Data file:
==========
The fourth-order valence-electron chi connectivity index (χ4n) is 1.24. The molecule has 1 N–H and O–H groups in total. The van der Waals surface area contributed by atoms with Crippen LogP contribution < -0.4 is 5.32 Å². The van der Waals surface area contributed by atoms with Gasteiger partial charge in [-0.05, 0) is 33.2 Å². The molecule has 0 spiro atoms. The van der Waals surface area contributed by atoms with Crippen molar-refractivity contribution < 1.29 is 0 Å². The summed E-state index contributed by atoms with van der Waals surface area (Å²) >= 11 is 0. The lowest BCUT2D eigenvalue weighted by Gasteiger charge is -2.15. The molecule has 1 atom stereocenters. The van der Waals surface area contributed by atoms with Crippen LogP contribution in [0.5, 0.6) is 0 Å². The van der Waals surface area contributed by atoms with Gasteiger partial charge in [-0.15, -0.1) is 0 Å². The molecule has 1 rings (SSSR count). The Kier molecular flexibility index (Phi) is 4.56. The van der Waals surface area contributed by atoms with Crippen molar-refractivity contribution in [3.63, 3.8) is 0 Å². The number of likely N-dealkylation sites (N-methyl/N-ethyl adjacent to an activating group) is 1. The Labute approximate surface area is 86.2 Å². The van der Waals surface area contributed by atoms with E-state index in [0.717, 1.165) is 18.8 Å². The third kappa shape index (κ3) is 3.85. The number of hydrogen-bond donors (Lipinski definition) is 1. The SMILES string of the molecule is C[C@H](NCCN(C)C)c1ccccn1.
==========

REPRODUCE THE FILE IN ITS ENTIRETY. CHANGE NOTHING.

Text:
The fourth-order valence-electron chi connectivity index (χ4n) is 1.24. The molecule has 1 N–H and O–H groups in total. The van der Waals surface area contributed by atoms with Crippen LogP contribution < -0.4 is 5.32 Å². The van der Waals surface area contributed by atoms with Gasteiger partial charge in [-0.05, 0) is 33.2 Å². The molecule has 0 spiro atoms. The van der Waals surface area contributed by atoms with Crippen molar-refractivity contribution < 1.29 is 0 Å². The summed E-state index contributed by atoms with van der Waals surface area (Å²) >= 11 is 0. The lowest BCUT2D eigenvalue weighted by Gasteiger charge is -2.15. The molecule has 1 atom stereocenters. The van der Waals surface area contributed by atoms with Crippen LogP contribution in [0.5, 0.6) is 0 Å². The van der Waals surface area contributed by atoms with Gasteiger partial charge in [-0.15, -0.1) is 0 Å². The molecule has 1 rings (SSSR count). The Kier molecular flexibility index (Phi) is 4.56. The van der Waals surface area contributed by atoms with Crippen molar-refractivity contribution in [3.63, 3.8) is 0 Å². The number of likely N-dealkylation sites (N-methyl/N-ethyl adjacent to an activating group) is 1. The Labute approximate surface area is 86.2 Å². The van der Waals surface area contributed by atoms with E-state index in [0.717, 1.165) is 18.8 Å². The third kappa shape index (κ3) is 3.85. The number of hydrogen-bond donors (Lipinski definition) is 1. The SMILES string of the molecule is C[C@H](NCCN(C)C)c1ccccn1.